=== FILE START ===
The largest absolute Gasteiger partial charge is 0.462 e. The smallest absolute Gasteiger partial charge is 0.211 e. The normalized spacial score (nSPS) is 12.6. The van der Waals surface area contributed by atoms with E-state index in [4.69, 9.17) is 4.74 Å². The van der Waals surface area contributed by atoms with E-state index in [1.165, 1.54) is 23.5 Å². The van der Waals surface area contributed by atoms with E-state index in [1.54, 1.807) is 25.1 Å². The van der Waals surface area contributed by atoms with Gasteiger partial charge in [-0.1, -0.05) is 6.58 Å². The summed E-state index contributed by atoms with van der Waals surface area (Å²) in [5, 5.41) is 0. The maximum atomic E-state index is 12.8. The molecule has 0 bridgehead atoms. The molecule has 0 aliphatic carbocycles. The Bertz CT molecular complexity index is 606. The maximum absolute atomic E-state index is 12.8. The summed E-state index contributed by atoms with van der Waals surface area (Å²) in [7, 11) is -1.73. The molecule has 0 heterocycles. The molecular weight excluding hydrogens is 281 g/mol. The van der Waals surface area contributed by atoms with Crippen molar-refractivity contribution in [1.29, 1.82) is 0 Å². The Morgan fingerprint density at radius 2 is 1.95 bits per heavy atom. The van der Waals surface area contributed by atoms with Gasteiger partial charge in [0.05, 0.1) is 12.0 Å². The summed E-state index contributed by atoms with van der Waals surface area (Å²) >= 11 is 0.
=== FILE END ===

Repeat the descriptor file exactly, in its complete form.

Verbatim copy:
The largest absolute Gasteiger partial charge is 0.462 e. The smallest absolute Gasteiger partial charge is 0.211 e. The normalized spacial score (nSPS) is 12.6. The van der Waals surface area contributed by atoms with E-state index in [4.69, 9.17) is 4.74 Å². The van der Waals surface area contributed by atoms with E-state index in [1.165, 1.54) is 23.5 Å². The van der Waals surface area contributed by atoms with E-state index in [1.54, 1.807) is 25.1 Å². The van der Waals surface area contributed by atoms with Gasteiger partial charge in [-0.1, -0.05) is 6.58 Å². The summed E-state index contributed by atoms with van der Waals surface area (Å²) in [5, 5.41) is 0. The maximum atomic E-state index is 12.8. The molecule has 0 bridgehead atoms. The molecule has 0 aliphatic carbocycles. The Bertz CT molecular complexity index is 606. The maximum absolute atomic E-state index is 12.8. The summed E-state index contributed by atoms with van der Waals surface area (Å²) in [7, 11) is -1.73. The molecule has 0 heterocycles. The molecular weight excluding hydrogens is 281 g/mol. The van der Waals surface area contributed by atoms with Crippen molar-refractivity contribution in [1.29, 1.82) is 0 Å². The Morgan fingerprint density at radius 2 is 1.95 bits per heavy atom. The van der Waals surface area contributed by atoms with Gasteiger partial charge in [0.05, 0.1) is 12.0 Å². The summed E-state index contributed by atoms with van der Waals surface area (Å²) >= 11 is 0.